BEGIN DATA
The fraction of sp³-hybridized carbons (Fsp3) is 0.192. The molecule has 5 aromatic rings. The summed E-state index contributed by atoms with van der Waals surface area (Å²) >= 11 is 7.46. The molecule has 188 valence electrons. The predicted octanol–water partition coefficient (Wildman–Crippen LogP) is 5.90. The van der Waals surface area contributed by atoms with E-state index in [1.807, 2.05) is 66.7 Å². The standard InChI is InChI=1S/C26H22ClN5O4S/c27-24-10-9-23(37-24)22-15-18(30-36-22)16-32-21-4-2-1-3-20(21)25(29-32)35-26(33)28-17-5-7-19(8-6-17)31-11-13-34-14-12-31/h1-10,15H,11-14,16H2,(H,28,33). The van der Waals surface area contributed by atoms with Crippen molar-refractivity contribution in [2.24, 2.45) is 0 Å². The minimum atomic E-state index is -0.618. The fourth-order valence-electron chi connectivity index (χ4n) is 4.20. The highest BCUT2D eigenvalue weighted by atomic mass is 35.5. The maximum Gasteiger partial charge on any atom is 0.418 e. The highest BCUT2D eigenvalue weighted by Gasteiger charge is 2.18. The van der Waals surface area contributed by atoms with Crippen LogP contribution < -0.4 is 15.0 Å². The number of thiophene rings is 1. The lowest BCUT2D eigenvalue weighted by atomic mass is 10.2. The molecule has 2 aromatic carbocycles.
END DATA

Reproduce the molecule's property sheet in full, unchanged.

The fraction of sp³-hybridized carbons (Fsp3) is 0.192. The molecule has 5 aromatic rings. The summed E-state index contributed by atoms with van der Waals surface area (Å²) >= 11 is 7.46. The molecule has 188 valence electrons. The predicted octanol–water partition coefficient (Wildman–Crippen LogP) is 5.90. The van der Waals surface area contributed by atoms with E-state index in [1.807, 2.05) is 66.7 Å². The standard InChI is InChI=1S/C26H22ClN5O4S/c27-24-10-9-23(37-24)22-15-18(30-36-22)16-32-21-4-2-1-3-20(21)25(29-32)35-26(33)28-17-5-7-19(8-6-17)31-11-13-34-14-12-31/h1-10,15H,11-14,16H2,(H,28,33). The van der Waals surface area contributed by atoms with Crippen molar-refractivity contribution in [2.24, 2.45) is 0 Å². The minimum atomic E-state index is -0.618. The fourth-order valence-electron chi connectivity index (χ4n) is 4.20. The highest BCUT2D eigenvalue weighted by atomic mass is 35.5. The maximum Gasteiger partial charge on any atom is 0.418 e. The highest BCUT2D eigenvalue weighted by Gasteiger charge is 2.18. The van der Waals surface area contributed by atoms with Crippen LogP contribution < -0.4 is 15.0 Å². The number of thiophene rings is 1. The lowest BCUT2D eigenvalue weighted by atomic mass is 10.2. The molecule has 2 aromatic carbocycles.